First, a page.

Clumping of Powder

Ask an Expert From: Products Finishing, , from Products Finishing magazine

Posted on: 8/2/2013

What causes some of our powders to clump up and resist fluidization and flow?

Q. We have noticed that some of our powders tend to clump up and resist fluidization and flow. This causes rejects due to inconsistent film build, gun spits and other issues. What causes the clumping and what can we do about it? R.B.

A. Oliver Cromwell said, “Keep your faith in God, but keep your powder dry.” Powder coating materials are hydroscopic and they can attract and hold moisture. Moist powder will clump up and cause the problems you describe. To avoid these problems, many powder coaters store their powder in a controlled room to keep it dry. A controlled application area is also helpful. 

In addition to moisture, powder is sensitive to the distribution of the particle size. Finer particles (smaller than 20 micron) do not have a strong attraction to the grounded part. Finer particles also cause problems with agglomeration and poor flow characteristics. The result is that a blend of powder with a lot of fines will clump together more readily and cause the kind of problems you describe. Have your supplier check the fresh powder for particle size, and then compare it to the powder in your hopper and reclaim module. You may find that you have accumulated too many fines or the fresh powder is running too fine. Control the reclaim to avoid a buildup of excess fines. That means that you have to consume the overspray as fast as you generate it or you will reduce the effectiveness of your material. Also check all of your pumps, especially your transfer pumps. They can get clogged and require more pressure to move the powder. More pressure means more fines (the powder is fractured by the higher pressure) and more impact fusion. Speaking of pressure, take a look at your air pressure in general. Excess flow generates more overspray and breaks down the powder more rapidly.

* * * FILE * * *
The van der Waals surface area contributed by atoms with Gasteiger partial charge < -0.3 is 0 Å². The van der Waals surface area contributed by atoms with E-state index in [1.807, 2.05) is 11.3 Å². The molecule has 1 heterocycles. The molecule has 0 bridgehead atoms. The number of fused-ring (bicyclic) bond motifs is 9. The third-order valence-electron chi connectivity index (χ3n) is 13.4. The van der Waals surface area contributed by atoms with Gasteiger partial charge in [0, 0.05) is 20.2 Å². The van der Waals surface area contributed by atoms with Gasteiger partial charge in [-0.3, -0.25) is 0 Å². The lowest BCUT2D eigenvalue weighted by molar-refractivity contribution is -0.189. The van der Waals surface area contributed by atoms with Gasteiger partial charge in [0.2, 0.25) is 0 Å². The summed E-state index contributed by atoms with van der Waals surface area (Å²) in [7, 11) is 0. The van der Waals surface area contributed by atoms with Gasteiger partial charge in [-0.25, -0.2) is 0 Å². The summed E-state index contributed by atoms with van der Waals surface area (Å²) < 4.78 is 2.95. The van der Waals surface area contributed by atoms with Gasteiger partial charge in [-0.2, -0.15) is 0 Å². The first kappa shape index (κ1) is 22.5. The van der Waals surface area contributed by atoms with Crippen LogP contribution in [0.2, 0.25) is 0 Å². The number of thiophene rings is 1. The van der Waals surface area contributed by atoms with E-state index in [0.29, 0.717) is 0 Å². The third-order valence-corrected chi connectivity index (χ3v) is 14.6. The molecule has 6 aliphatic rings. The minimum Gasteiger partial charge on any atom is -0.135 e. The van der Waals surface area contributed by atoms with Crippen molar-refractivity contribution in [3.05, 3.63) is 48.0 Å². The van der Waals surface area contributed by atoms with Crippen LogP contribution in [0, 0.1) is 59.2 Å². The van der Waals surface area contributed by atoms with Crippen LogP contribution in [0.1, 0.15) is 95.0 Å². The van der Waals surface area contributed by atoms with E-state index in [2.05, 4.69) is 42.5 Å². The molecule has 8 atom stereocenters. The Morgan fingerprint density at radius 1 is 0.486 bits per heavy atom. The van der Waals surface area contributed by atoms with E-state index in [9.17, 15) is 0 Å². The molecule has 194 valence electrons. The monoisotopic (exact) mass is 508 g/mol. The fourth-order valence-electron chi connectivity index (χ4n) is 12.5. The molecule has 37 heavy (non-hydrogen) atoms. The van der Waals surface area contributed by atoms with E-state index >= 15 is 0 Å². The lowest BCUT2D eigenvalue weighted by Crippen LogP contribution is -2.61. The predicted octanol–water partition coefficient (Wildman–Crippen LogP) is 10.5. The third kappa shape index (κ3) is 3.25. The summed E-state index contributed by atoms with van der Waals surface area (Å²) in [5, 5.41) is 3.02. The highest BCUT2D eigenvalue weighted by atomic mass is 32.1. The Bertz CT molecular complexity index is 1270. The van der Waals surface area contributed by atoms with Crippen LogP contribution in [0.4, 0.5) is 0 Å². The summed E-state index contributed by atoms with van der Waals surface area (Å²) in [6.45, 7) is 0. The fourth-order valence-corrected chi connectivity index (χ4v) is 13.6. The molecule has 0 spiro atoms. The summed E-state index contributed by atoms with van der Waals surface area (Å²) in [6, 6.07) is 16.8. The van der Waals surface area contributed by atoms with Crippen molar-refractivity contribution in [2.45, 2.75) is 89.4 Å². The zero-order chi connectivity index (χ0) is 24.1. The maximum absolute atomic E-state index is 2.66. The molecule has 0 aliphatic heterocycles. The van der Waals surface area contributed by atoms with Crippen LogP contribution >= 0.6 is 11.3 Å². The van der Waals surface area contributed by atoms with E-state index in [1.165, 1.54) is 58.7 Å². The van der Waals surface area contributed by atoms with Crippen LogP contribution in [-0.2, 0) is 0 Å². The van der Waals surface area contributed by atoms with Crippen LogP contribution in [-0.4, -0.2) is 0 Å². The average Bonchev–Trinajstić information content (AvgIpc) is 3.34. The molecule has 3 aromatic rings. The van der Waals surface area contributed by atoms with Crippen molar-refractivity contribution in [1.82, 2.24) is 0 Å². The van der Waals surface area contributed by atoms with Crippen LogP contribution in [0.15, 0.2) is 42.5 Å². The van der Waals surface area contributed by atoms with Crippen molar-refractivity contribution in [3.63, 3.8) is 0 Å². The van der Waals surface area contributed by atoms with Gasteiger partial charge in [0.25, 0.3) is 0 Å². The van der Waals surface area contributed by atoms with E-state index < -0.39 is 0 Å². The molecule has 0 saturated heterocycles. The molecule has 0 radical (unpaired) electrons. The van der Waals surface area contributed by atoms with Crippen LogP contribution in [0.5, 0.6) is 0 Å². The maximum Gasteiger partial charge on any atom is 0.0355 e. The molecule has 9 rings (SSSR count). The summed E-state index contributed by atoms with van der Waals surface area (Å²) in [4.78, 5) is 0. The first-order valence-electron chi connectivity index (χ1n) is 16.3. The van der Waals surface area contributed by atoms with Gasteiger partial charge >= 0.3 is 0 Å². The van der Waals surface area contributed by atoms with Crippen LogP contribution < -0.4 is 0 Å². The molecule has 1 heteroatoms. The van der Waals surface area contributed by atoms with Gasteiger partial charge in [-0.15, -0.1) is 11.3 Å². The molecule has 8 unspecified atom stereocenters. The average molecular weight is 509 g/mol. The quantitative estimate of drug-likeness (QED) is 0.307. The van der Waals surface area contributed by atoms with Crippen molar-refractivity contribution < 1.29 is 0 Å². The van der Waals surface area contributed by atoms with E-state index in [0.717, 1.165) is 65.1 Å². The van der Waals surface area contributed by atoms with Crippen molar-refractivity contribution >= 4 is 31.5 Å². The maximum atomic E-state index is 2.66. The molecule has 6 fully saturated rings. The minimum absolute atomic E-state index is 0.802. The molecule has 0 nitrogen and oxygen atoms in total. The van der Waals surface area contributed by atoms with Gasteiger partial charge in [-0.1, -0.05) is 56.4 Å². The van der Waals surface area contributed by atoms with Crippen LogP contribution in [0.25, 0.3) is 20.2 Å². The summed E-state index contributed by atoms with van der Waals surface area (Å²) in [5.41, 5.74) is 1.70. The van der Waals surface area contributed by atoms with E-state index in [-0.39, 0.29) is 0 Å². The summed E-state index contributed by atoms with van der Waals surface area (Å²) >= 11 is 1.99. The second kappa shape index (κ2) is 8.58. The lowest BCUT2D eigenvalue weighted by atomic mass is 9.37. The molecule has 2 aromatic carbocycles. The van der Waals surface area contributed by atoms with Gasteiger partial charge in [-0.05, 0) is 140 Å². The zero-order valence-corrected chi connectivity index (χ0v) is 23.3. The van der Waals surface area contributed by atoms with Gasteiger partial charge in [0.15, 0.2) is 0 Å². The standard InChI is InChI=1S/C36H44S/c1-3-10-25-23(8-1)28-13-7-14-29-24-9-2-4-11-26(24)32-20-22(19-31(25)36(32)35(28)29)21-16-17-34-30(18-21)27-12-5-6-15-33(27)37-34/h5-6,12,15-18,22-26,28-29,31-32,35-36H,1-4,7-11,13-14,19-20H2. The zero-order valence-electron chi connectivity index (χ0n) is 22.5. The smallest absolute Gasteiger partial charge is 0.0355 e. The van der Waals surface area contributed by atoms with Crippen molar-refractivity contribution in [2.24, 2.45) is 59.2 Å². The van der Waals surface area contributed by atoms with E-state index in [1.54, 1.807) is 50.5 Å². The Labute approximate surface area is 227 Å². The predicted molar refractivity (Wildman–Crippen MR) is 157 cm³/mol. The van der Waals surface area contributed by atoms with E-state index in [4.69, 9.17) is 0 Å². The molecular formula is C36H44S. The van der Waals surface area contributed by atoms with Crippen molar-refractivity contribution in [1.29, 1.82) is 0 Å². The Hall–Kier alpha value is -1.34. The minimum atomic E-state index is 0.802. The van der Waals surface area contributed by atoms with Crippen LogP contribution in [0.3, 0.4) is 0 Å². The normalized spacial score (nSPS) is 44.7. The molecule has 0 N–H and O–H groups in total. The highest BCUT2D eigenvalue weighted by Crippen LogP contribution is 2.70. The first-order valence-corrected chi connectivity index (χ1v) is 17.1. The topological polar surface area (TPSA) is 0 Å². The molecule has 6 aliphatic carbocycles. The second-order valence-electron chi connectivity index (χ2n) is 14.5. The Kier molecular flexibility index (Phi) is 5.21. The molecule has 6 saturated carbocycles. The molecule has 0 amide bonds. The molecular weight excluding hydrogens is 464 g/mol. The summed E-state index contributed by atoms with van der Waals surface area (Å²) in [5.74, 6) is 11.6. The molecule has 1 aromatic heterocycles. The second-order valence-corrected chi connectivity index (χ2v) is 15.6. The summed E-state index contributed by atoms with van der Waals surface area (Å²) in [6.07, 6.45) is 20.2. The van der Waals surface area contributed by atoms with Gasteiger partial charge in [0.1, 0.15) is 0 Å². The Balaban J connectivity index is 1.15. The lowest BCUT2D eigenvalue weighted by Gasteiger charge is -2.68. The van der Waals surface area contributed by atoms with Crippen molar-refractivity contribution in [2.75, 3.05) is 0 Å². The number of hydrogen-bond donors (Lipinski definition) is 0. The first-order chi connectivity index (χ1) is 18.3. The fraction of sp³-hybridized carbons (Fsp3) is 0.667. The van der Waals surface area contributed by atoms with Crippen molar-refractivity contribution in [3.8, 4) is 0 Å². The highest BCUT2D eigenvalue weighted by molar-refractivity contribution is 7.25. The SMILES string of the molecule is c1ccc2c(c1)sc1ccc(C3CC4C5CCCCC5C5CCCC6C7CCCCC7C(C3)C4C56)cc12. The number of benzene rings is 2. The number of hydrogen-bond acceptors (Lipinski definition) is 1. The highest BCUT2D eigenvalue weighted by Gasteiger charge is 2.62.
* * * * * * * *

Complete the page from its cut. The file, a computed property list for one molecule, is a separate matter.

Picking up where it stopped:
As with any powder application problem, check your ground. Poor ground makes it harder to build film, especially in Faraday areas. Poor application often leads to (you guessed it) higher pressures in order to get the needed coverage. The downward spiral continues. 

Keep your powder dry, keep your pressures controlled, use up your reclaim and keep your pumps clean. That should take care of the clumping unless you have a bad powder. For every 100 times a coater thinks he has bad powder, it usually turns out to be one or fewer times that the problem is with the fresh powder. 


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